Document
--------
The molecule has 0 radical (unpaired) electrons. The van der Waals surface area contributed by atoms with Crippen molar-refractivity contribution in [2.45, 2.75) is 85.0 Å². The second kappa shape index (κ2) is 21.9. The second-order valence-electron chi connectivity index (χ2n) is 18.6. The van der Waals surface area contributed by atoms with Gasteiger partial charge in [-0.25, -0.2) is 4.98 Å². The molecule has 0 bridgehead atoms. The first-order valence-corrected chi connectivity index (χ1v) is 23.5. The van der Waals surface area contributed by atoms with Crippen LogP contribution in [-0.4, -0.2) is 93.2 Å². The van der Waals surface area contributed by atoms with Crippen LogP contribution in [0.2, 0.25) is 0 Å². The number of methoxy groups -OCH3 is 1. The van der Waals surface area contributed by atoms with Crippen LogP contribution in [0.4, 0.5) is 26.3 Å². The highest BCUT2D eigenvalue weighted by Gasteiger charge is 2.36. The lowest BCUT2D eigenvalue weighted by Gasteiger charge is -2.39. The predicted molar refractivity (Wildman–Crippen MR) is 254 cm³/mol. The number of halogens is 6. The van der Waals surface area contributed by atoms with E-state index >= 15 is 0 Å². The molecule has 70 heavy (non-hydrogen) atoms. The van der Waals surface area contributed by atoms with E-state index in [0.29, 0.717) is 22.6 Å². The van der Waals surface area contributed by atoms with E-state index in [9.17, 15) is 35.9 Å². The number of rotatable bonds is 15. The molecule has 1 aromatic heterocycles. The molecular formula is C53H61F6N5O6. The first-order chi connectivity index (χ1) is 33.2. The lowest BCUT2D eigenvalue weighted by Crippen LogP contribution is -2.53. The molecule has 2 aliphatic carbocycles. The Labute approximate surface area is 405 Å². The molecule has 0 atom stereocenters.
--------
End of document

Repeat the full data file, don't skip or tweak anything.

The molecule has 0 radical (unpaired) electrons. The van der Waals surface area contributed by atoms with Crippen molar-refractivity contribution in [2.45, 2.75) is 85.0 Å². The second kappa shape index (κ2) is 21.9. The second-order valence-electron chi connectivity index (χ2n) is 18.6. The van der Waals surface area contributed by atoms with Gasteiger partial charge in [-0.25, -0.2) is 4.98 Å². The molecule has 0 bridgehead atoms. The first-order valence-corrected chi connectivity index (χ1v) is 23.5. The van der Waals surface area contributed by atoms with Crippen LogP contribution in [-0.4, -0.2) is 93.2 Å². The van der Waals surface area contributed by atoms with Crippen LogP contribution in [0.2, 0.25) is 0 Å². The number of methoxy groups -OCH3 is 1. The van der Waals surface area contributed by atoms with Crippen LogP contribution in [0.4, 0.5) is 26.3 Å². The highest BCUT2D eigenvalue weighted by Gasteiger charge is 2.36. The lowest BCUT2D eigenvalue weighted by Gasteiger charge is -2.39. The predicted molar refractivity (Wildman–Crippen MR) is 254 cm³/mol. The number of halogens is 6. The van der Waals surface area contributed by atoms with E-state index >= 15 is 0 Å². The molecule has 70 heavy (non-hydrogen) atoms. The van der Waals surface area contributed by atoms with E-state index in [0.29, 0.717) is 22.6 Å². The van der Waals surface area contributed by atoms with E-state index in [9.17, 15) is 35.9 Å². The number of rotatable bonds is 15. The molecule has 1 aromatic heterocycles. The molecular formula is C53H61F6N5O6. The first-order chi connectivity index (χ1) is 33.2. The lowest BCUT2D eigenvalue weighted by Crippen LogP contribution is -2.53. The molecule has 2 aliphatic carbocycles. The Labute approximate surface area is 405 Å². The molecule has 0 atom stereocenters.